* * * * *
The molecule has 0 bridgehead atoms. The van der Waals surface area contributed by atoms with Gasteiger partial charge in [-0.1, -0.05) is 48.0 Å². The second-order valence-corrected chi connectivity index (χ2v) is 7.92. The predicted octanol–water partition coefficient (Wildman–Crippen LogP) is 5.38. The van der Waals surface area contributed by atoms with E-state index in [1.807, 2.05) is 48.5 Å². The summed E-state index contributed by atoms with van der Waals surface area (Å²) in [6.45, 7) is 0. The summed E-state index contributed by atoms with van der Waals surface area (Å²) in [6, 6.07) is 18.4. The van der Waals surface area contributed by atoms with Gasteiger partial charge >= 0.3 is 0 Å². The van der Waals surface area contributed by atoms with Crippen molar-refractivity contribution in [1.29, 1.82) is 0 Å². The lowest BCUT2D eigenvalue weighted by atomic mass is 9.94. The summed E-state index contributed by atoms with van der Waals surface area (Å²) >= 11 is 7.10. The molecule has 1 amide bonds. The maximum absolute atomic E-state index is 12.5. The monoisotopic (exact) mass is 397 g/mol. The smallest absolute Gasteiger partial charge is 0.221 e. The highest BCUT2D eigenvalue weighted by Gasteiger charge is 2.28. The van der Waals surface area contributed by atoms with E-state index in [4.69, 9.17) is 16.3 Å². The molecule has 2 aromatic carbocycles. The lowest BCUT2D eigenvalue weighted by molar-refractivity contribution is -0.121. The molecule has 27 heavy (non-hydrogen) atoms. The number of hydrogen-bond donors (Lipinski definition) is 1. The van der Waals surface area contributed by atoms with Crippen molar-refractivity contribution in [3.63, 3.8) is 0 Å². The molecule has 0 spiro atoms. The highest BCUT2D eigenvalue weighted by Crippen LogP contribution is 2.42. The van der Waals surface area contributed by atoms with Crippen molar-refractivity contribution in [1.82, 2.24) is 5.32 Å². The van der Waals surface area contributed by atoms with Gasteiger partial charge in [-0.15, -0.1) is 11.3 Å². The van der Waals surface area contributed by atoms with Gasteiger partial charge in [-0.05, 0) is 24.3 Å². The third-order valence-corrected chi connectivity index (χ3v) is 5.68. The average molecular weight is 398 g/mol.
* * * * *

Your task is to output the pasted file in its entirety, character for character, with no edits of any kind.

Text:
The molecule has 0 bridgehead atoms. The van der Waals surface area contributed by atoms with Gasteiger partial charge in [-0.1, -0.05) is 48.0 Å². The second-order valence-corrected chi connectivity index (χ2v) is 7.92. The predicted octanol–water partition coefficient (Wildman–Crippen LogP) is 5.38. The van der Waals surface area contributed by atoms with E-state index in [1.807, 2.05) is 48.5 Å². The summed E-state index contributed by atoms with van der Waals surface area (Å²) in [6.45, 7) is 0. The summed E-state index contributed by atoms with van der Waals surface area (Å²) in [6, 6.07) is 18.4. The van der Waals surface area contributed by atoms with Gasteiger partial charge >= 0.3 is 0 Å². The van der Waals surface area contributed by atoms with Crippen molar-refractivity contribution in [1.29, 1.82) is 0 Å². The lowest BCUT2D eigenvalue weighted by atomic mass is 9.94. The summed E-state index contributed by atoms with van der Waals surface area (Å²) >= 11 is 7.10. The molecule has 1 amide bonds. The maximum absolute atomic E-state index is 12.5. The monoisotopic (exact) mass is 397 g/mol. The smallest absolute Gasteiger partial charge is 0.221 e. The highest BCUT2D eigenvalue weighted by Gasteiger charge is 2.28. The van der Waals surface area contributed by atoms with E-state index in [4.69, 9.17) is 16.3 Å². The molecule has 2 aromatic carbocycles. The lowest BCUT2D eigenvalue weighted by molar-refractivity contribution is -0.121. The molecule has 27 heavy (non-hydrogen) atoms. The number of hydrogen-bond donors (Lipinski definition) is 1. The van der Waals surface area contributed by atoms with Crippen molar-refractivity contribution in [3.63, 3.8) is 0 Å². The molecule has 0 spiro atoms. The highest BCUT2D eigenvalue weighted by Crippen LogP contribution is 2.42. The van der Waals surface area contributed by atoms with Crippen molar-refractivity contribution in [1.82, 2.24) is 5.32 Å². The van der Waals surface area contributed by atoms with Gasteiger partial charge in [-0.15, -0.1) is 11.3 Å². The van der Waals surface area contributed by atoms with Gasteiger partial charge in [-0.05, 0) is 24.3 Å². The third-order valence-corrected chi connectivity index (χ3v) is 5.68. The average molecular weight is 398 g/mol.